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City of Dillingham hires permanent manager after year-long search

Robert Mawson at a community reception in Dillingham. October 2021
Izzy Ross/KDLG
Robert Mawson at a community reception in Dillingham. October 2021

After more than a year of searching, Dillingham's elected leaders have hired a city manager.

The City of Dillingham has been looking for a permanent manager since December of 2020, when former manager Tod Larson resigned. It hired three interim managers during the year-long search for a permanent replacement.

At the end of January, the city announced it had found a permanent manager, Robert Mawson.

Mawson was the city council’s first choice to fill the position when he applied this fall. But he withdrew his application from consideration, citing personal reasons.

Mayor Alice Ruby said in an interview Friday that has changed.

“We're really happy that things turned around for him and his family," she said. "We re-engaged with him, and we were able to negotiate a contract, and we’re really happy to have that position filled.” 

The city advertised a salary of at least $130,000 plus benefits. Ruby said Mawson's final salary is higher than that, but didn't have the number on hand. In an email, the city clerk said the city does not post individual salaries on its website.

Since December of 2020, three people have worked as manager on an interim basis: former Bristol Bay Borough Manager Gregg Brelsford, former EPA Region 10 Administrator Chris Hladick, and Mark Lynch, who also managed the Bristol Bay Borough, Cordova and Whittier. Ruby said the city has been lucky to work with them over the past year. But a permanent manager will help the council address some longstanding issues, including under-staffing and turnover in city positions and infrastructure projects.

“They really feel strongly we need to get fully staffed," she said. "And also, right now they're looking at our capital projects. There appears to be a lot of money coming down from the federal government. And the city really wants to be positioned to try to address the projects and the needs that we've had on our list for a while.”

Ruby said that includes the city’s capital project list and the recent assessment of city services.

 “There's equipment needs, there's building needs, that we really want to try to address," she said. "So we’re looking forward to really trying to move forward with those areas in the future.”

Robert Mawson speaks to people at a community reception in Dillingham. October 2021.
Izzy Ross/KDLG
Robert Mawson speaks to people at a community reception in Dillingham. October 2021.

Mawson comes from Miami, Arizona, a city of around 2,000 people. And he has worked on the county and local levels of government. For the past two years, he has worked as the community and economic development manager for Central Arizona Governments, a regional planning agency for two counties.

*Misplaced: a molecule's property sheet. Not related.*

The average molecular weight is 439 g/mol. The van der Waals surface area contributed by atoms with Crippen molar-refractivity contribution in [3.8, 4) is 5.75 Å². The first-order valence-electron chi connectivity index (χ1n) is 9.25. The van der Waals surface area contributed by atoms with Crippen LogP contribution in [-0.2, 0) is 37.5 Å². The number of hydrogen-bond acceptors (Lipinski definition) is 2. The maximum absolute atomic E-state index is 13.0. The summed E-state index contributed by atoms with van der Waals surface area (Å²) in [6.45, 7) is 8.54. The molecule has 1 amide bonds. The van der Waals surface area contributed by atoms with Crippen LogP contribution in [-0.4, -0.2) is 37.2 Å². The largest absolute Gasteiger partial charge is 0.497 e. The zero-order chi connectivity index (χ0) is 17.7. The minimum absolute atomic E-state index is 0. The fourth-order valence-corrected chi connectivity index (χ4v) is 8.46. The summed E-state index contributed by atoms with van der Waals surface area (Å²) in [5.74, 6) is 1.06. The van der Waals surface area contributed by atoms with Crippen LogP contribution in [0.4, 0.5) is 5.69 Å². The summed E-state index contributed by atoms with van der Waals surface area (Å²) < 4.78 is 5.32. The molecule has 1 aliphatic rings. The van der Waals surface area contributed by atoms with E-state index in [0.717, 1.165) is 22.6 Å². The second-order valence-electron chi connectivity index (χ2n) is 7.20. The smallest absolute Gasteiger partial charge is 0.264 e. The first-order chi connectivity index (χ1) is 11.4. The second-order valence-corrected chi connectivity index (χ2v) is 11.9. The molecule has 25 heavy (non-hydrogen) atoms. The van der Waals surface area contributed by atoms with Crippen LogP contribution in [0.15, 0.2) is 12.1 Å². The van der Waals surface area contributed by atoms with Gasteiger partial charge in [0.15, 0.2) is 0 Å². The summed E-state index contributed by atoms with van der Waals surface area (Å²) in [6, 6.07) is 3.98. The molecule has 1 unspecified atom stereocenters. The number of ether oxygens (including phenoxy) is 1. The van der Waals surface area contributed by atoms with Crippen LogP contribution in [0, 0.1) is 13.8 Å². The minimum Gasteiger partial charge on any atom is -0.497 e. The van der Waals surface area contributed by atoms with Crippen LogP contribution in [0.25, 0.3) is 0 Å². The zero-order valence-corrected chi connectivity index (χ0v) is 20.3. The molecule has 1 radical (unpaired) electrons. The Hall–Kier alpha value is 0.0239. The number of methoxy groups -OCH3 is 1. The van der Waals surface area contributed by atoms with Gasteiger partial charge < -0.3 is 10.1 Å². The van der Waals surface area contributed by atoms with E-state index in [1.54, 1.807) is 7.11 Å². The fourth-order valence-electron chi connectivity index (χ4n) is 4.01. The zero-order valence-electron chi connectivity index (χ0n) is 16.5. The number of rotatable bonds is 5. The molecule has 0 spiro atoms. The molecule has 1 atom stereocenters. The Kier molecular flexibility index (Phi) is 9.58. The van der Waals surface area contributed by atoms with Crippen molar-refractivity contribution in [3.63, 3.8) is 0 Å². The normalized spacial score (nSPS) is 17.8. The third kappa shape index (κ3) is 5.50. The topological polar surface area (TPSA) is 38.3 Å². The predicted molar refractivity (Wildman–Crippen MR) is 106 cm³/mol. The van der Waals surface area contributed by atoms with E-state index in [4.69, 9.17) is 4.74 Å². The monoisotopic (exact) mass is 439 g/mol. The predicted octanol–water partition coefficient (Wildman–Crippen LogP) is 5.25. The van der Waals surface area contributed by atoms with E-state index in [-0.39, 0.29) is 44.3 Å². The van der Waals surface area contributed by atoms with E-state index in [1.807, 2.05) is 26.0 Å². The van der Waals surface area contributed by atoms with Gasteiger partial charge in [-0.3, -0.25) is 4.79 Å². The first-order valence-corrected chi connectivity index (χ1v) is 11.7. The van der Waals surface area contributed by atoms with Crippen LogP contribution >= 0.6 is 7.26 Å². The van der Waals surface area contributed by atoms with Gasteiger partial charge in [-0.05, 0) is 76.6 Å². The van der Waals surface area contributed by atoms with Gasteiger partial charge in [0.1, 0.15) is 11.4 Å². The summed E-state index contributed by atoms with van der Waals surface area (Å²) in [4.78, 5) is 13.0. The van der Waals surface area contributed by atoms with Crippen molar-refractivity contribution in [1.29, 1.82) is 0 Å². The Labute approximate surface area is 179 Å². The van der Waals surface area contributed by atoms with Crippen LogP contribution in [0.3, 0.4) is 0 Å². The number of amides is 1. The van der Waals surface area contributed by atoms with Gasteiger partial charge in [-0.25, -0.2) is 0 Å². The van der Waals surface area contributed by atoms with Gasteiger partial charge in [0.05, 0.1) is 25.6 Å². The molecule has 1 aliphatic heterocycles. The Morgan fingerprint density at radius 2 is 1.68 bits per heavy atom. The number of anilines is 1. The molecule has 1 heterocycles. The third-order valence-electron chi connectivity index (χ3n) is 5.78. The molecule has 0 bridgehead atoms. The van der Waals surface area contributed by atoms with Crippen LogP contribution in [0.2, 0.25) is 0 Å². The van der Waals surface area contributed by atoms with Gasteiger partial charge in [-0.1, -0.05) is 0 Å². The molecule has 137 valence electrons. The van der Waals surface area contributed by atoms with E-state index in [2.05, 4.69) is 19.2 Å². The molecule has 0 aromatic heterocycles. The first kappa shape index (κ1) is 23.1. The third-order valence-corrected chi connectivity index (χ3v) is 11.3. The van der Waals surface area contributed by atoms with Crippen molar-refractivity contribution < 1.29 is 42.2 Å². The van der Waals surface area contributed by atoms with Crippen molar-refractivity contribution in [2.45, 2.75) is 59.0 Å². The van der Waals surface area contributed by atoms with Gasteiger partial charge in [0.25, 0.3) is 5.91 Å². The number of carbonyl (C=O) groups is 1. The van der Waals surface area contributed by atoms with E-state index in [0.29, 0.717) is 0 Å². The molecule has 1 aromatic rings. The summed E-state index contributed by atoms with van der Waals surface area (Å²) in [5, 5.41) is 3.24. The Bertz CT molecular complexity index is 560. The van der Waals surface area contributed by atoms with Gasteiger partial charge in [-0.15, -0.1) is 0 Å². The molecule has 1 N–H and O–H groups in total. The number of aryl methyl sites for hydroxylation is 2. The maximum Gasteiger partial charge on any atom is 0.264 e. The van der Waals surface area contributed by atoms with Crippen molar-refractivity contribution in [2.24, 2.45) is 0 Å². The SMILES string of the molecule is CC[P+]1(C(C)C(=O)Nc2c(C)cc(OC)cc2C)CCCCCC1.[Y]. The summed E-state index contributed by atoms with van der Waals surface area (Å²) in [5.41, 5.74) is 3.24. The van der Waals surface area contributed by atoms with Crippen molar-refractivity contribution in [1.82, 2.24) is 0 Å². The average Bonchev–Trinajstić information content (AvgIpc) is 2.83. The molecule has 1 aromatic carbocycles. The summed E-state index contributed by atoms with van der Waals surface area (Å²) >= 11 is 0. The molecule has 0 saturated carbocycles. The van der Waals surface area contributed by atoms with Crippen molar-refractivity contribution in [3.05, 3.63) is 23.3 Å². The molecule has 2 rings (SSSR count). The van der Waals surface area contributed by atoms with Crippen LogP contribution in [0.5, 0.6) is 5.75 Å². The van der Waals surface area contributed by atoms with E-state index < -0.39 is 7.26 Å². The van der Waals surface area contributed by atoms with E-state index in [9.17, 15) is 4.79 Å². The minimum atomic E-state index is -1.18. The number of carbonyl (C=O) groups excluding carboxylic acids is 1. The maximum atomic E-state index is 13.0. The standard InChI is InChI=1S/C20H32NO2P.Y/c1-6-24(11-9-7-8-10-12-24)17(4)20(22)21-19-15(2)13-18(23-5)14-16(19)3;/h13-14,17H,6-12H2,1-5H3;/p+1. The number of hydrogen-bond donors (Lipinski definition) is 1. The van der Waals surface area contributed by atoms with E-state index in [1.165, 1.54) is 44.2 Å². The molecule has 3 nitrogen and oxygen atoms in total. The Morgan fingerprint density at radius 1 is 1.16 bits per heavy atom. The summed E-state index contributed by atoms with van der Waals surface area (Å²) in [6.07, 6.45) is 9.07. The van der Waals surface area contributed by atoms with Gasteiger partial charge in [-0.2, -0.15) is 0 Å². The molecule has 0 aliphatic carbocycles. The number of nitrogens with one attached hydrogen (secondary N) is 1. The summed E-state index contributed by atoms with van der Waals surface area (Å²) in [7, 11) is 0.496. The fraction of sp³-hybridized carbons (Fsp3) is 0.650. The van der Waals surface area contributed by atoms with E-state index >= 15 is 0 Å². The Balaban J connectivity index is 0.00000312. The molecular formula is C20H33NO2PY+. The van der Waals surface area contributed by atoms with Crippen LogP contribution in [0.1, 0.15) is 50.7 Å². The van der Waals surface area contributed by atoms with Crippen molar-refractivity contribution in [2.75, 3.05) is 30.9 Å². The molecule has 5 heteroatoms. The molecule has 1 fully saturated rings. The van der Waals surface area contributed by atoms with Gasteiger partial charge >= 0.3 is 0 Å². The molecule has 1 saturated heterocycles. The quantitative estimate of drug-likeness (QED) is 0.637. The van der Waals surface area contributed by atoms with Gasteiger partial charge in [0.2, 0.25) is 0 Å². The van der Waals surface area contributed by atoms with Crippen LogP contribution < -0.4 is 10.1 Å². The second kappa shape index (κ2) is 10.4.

Mawson’s first time in Alaska was last October, when he traveled to Dillingham to interview with the city council and see the community. He hadn’t planned on coming to Alaska — or even getting a new job.

“I wasn't looking for work. It just caught my eye, kept coming to my mind. And eventually, I think the day before it was going to be closed up or at least reviewed, I went ahead and put in my application," he said. "I just couldn't get it out of my head. There were a lot of items here that mash up with my experience. And I felt I could be a value here, so I went ahead and applied.”

Mawson served two stints in city management — for four years in Miami, Arizona, and in Bandon, Oregon, where he was the city manager and director of utilities for three years. Bandon's local paper reported that he resigned unexpectedly in October 2019.

Mawson said his experience with budgetary deficits will be an asset as manager.

“Everywhere I've been, there are challenges in the budget," he said. "Many cases there were deficits with no cover, we didn't have any savings. Dillingham has been fortunate to have some money put away to be able to cover some of those deficits, but I understand they're not gonna last forever. So it's really a matter of taking a look at what's in the cupboard, seeing what you're actually doing, what may be the most important things to do.”

Mawson served on a school district governing board for more than 21 years, and he was a bishop for the Church of Jesus Christ of the Latter-day Saints for nine years.

Mawson said in his application that he developed and managed 13 annual operating and capital budgets for four county, municipal, and Tribal governments, and recently completed a comprehensive economic development strategy for the Central Arizona Governments region. He said he sees working with the Curyung Tribal Council as an important part of his new job.

“I enjoy speaking with the Elders and the communities and finding out a little bit about what they believe to be the important things in life," he said. "It's not always what we think of, because quality of life differs. But sometimes you do get lost in taking care of what's urgent instead of what's important. And so, I like to go around and meet people and work with people and establish relationships and trust.”

Mawson starts as city manager on March 1.

Editor's note: This story has been updated to reflect that the city does not post individual salaries on its website.

Contact the author at or 907-842-2200

Izzy Ross is the news director at KDLG, the NPR member station in Dillingham. She reports, edits, and hosts stories from around the Bristol Bay region, and collaborates with other radio stations across the state.
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